You are not your job

I still remember when I didn’t have a mobile phone – or even internet (!!) – so I could totally switch off during the holidays, with no risk of being contacted or asked to work in that period. It was my pre-booked holiday after all. And that was the norm. People did take time off! Difficult to imagine nowadays, I know.

We now live in such a competitive environment, with everyone trying to do better, achieve more and succeed at all costs. It’s understandable that it’s difficult to forget about work and be fully absent. ‘Time is money’ after all, isn’t it what we have been hearing in the past decades? There is a general feel that we can’t afford having time off. If you feel that way, you are not alone: it’s around us, like the air we breathe.

My job my life

The sad reality is that, more and more, people are too identified with their jobs. Their sense of self, of who they are and their external image, is intrinsically linked to what they do for a living. They get validation from praises at work, they find happiness when they receive compliments, their satisfaction and rewards come in form of bonus or promotions.

However, the other side of the coin is also true and it can be extremely painful. If they receive criticism or negative feedback, they think less of themselves. If they don’t get that bonus or promotion, it means that they haven’t being recognised or, worse still, they are not good enough. They feel unhappy. Not only about that event or situation at work, but about their life itself. It is almost as if the job affected everything else in them and around them.

They feel unworthy as human beings. And that is what hurts the most.

I see that all too often. And it is very powerful, sad and overwhelming.

Probably the worst case scenario is when they lose their jobs. It feels like ‘losing the ground beneath your feet’. A sense of being lost, betrayed, rejected and lonely. As if the whole world is against you. Some people might get into such darkness and depression, because their whole lives were founded and structured on the work they were doing.

Yes, there are bills to be paid. Some have families to provide to. It’s not a light and superfluous situation. Losing a job can have very serious consequences, and I’m not questioning that. However, the way you will see yourself from the moment you don’t have that job title anymore, those days and months afterwards, will determine how your life takes shape.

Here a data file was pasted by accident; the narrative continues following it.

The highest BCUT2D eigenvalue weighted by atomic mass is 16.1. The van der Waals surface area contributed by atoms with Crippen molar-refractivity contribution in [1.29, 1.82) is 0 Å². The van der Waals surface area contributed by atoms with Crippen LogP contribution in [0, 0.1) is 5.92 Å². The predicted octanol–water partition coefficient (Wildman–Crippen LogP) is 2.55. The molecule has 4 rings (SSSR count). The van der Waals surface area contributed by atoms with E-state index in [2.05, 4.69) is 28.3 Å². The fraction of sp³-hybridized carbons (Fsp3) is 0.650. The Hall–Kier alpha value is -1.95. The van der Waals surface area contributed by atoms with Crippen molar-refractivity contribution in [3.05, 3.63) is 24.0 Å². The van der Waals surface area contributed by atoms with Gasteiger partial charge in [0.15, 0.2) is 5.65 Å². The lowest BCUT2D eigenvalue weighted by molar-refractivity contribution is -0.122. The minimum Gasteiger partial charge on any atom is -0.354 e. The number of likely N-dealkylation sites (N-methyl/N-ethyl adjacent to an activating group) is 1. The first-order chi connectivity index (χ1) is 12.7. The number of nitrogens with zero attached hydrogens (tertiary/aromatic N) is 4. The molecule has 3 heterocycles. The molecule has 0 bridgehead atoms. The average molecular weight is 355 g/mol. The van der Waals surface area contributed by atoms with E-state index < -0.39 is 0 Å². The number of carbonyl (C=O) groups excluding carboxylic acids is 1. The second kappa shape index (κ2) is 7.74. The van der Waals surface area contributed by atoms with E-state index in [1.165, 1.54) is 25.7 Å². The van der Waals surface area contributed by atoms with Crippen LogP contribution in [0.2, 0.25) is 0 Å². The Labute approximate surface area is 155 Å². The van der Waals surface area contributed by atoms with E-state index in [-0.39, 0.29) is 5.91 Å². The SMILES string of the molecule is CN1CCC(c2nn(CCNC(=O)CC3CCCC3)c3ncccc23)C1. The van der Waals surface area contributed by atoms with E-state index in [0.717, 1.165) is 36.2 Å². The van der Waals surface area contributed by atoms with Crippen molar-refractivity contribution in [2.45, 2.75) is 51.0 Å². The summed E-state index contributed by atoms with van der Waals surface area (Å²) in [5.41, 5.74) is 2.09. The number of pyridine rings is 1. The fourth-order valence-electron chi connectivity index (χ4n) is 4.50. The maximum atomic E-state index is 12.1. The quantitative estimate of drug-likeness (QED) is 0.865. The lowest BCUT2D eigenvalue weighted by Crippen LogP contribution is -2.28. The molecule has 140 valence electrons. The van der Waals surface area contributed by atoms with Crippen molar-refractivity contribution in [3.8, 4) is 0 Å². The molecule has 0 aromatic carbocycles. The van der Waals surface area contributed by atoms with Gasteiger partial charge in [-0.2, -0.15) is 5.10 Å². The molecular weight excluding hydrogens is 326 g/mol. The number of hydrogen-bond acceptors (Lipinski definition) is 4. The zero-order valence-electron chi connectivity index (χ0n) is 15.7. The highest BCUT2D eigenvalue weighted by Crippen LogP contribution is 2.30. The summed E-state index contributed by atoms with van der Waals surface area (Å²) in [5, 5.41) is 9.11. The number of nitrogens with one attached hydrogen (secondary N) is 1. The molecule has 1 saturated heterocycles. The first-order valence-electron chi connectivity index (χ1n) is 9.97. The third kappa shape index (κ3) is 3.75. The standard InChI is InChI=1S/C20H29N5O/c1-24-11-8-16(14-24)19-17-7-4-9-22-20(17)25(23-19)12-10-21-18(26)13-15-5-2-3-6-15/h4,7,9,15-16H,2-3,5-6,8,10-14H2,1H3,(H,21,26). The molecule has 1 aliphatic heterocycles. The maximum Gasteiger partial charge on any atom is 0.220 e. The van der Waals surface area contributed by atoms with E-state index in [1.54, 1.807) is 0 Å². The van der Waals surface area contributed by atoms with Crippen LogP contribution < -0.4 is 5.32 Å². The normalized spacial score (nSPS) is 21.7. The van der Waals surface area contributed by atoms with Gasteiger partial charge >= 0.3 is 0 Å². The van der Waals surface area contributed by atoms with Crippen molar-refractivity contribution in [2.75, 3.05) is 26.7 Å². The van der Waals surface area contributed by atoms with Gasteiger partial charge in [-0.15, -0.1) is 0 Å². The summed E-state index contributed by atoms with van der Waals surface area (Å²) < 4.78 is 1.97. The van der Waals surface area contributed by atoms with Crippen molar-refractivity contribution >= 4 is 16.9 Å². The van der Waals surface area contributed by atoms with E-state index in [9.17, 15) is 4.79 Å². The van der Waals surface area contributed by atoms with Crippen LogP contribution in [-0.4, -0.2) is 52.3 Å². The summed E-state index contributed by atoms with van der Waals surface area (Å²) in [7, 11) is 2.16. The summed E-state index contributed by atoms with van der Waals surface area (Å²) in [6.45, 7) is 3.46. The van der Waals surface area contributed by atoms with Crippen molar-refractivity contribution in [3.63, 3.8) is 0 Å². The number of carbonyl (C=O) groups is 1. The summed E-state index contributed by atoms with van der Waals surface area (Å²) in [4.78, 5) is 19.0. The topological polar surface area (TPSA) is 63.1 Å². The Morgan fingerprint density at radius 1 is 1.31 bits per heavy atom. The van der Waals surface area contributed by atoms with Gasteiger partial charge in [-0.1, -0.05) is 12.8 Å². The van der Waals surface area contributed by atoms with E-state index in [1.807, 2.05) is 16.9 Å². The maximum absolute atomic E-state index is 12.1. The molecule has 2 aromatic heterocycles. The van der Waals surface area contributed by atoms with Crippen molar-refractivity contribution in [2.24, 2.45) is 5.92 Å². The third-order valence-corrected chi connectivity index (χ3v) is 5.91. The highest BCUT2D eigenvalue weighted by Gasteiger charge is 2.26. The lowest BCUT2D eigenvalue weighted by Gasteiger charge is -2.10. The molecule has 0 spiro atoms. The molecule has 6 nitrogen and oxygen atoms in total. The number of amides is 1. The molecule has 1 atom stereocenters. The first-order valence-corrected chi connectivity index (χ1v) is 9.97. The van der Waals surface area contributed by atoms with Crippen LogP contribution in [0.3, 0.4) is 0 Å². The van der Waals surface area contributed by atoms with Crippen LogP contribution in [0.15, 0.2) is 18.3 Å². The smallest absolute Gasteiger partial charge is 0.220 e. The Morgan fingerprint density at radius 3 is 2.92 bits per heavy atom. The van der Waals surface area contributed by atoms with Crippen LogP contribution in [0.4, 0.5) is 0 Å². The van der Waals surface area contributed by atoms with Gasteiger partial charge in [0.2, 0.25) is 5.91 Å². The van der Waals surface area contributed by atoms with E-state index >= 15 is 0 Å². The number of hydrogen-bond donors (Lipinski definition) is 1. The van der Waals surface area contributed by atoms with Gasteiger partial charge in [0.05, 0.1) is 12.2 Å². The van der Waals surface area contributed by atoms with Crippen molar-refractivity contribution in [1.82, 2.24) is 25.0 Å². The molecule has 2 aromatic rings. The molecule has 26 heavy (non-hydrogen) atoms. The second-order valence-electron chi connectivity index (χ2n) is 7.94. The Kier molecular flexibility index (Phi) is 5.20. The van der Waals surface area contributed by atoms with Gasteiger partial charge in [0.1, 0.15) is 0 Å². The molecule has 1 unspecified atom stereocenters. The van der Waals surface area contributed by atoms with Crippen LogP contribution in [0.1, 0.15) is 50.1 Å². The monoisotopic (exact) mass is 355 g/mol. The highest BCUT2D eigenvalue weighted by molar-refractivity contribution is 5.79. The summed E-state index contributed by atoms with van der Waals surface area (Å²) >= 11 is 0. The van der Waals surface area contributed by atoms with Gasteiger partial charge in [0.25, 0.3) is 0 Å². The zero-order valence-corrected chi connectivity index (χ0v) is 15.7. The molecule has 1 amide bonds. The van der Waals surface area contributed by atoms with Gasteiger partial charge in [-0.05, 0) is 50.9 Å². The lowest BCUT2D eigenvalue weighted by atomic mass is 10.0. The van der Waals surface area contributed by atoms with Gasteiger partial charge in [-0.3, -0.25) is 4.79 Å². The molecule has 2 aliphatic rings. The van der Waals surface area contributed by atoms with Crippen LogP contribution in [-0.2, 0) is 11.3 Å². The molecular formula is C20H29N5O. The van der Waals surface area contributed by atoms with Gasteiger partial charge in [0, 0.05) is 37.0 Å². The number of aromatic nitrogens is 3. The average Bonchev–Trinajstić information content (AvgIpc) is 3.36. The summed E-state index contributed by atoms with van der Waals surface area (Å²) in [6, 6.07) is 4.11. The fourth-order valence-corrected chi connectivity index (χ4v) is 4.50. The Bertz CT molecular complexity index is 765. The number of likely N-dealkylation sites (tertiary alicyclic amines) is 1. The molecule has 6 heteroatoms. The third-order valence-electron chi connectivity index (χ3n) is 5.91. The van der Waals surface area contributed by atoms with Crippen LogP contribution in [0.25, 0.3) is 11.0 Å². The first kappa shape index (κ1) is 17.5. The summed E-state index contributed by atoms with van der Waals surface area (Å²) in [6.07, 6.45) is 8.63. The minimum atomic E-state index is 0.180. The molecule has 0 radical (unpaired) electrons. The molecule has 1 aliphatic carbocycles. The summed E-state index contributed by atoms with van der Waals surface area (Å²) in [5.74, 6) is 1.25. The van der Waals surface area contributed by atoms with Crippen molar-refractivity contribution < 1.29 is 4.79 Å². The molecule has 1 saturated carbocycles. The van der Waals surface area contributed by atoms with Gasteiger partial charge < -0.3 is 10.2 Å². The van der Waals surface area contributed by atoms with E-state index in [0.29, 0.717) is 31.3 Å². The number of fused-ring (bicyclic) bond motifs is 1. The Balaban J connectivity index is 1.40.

You are not your job

 Jobs can bring much more than money. It brings status, prestige, recognition and even endless topic for chats in parties. But you are much more than your job. It is important to take some time to reflect on how balance your life has been. Has it been mostly about work? What have you been doing when you are not at work?

Here are a few ways to reflect and reframe the way you see yourself:

-       Pause. Slow down.

-       Take some distance from work. Look at it with some space. Separate it from who you really are.

-       Give your mind a break. Go for a walk, listen to music, stare at the ceiling, watch people passing by.

-       Reserve some time every week to do things that bring joy to your life.

-       Have a hobby. Something that interests you and gives you pleasure.

-       Look after your body. Physical activities can bring you relief and release the stress and pressure from work.

-       Switch off – literally – when you are not at work. Turn mobile and email off. (You might be surprised that the world won’t end!)

-       Do nothing. Why not? Stop doing so much. Change gear.

-       Reflect more. Bring intention to your life, to your actions, to your words.

-       Stop existing, start living.

Yes, your job might be a huge part of your life, and where you spend most of your day. That’s even one more reason to make the most of your time when you are NOT there. And rediscover who you really are about. Rediscover all those things that you truly love and makes you happy. And I mean, that real sense of happiness, which is deeper and meaningful.

By disidentifying from your job, by seeing yourself as much more than that, you might even find new ways of succeeding at work, and in life in general.